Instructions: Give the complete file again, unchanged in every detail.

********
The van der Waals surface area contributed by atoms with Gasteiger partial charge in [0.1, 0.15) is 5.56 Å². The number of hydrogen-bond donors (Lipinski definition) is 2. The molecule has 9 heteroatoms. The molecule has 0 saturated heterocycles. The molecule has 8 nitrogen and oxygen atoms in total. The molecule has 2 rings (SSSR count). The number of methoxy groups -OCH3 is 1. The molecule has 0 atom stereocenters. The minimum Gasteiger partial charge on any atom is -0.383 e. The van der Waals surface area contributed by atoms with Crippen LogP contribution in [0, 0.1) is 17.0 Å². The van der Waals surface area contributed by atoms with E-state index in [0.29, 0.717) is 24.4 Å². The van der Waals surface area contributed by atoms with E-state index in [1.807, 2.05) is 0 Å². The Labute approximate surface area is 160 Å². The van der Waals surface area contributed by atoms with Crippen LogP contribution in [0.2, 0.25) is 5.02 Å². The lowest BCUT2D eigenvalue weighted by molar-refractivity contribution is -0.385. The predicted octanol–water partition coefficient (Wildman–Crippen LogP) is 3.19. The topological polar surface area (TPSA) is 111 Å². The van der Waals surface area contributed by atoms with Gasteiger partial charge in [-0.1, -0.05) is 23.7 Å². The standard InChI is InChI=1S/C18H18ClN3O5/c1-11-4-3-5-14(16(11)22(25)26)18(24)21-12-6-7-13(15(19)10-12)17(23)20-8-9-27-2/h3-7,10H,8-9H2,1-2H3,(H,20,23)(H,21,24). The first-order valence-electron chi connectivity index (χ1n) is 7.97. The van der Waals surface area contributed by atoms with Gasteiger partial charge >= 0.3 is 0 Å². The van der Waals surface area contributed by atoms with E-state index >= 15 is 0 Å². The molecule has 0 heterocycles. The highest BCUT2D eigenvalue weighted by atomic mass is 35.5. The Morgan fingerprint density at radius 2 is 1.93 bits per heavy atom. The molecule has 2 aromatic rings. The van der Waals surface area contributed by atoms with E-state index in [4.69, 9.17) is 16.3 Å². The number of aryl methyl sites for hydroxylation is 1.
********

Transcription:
The van der Waals surface area contributed by atoms with Gasteiger partial charge in [0.1, 0.15) is 5.56 Å². The number of hydrogen-bond donors (Lipinski definition) is 2. The molecule has 9 heteroatoms. The molecule has 0 saturated heterocycles. The molecule has 8 nitrogen and oxygen atoms in total. The molecule has 2 rings (SSSR count). The number of methoxy groups -OCH3 is 1. The molecule has 0 atom stereocenters. The minimum Gasteiger partial charge on any atom is -0.383 e. The van der Waals surface area contributed by atoms with Crippen LogP contribution in [0, 0.1) is 17.0 Å². The van der Waals surface area contributed by atoms with E-state index in [0.29, 0.717) is 24.4 Å². The van der Waals surface area contributed by atoms with E-state index in [1.807, 2.05) is 0 Å². The Labute approximate surface area is 160 Å². The van der Waals surface area contributed by atoms with Crippen LogP contribution in [0.2, 0.25) is 5.02 Å². The lowest BCUT2D eigenvalue weighted by molar-refractivity contribution is -0.385. The predicted octanol–water partition coefficient (Wildman–Crippen LogP) is 3.19. The topological polar surface area (TPSA) is 111 Å². The van der Waals surface area contributed by atoms with Gasteiger partial charge in [-0.1, -0.05) is 23.7 Å². The standard InChI is InChI=1S/C18H18ClN3O5/c1-11-4-3-5-14(16(11)22(25)26)18(24)21-12-6-7-13(15(19)10-12)17(23)20-8-9-27-2/h3-7,10H,8-9H2,1-2H3,(H,20,23)(H,21,24). The first-order valence-electron chi connectivity index (χ1n) is 7.97. The van der Waals surface area contributed by atoms with Gasteiger partial charge >= 0.3 is 0 Å². The van der Waals surface area contributed by atoms with E-state index >= 15 is 0 Å². The molecule has 0 heterocycles. The highest BCUT2D eigenvalue weighted by atomic mass is 35.5. The Morgan fingerprint density at radius 2 is 1.93 bits per heavy atom. The molecule has 2 aromatic rings. The van der Waals surface area contributed by atoms with E-state index in [4.69, 9.17) is 16.3 Å². The number of aryl methyl sites for hydroxylation is 1.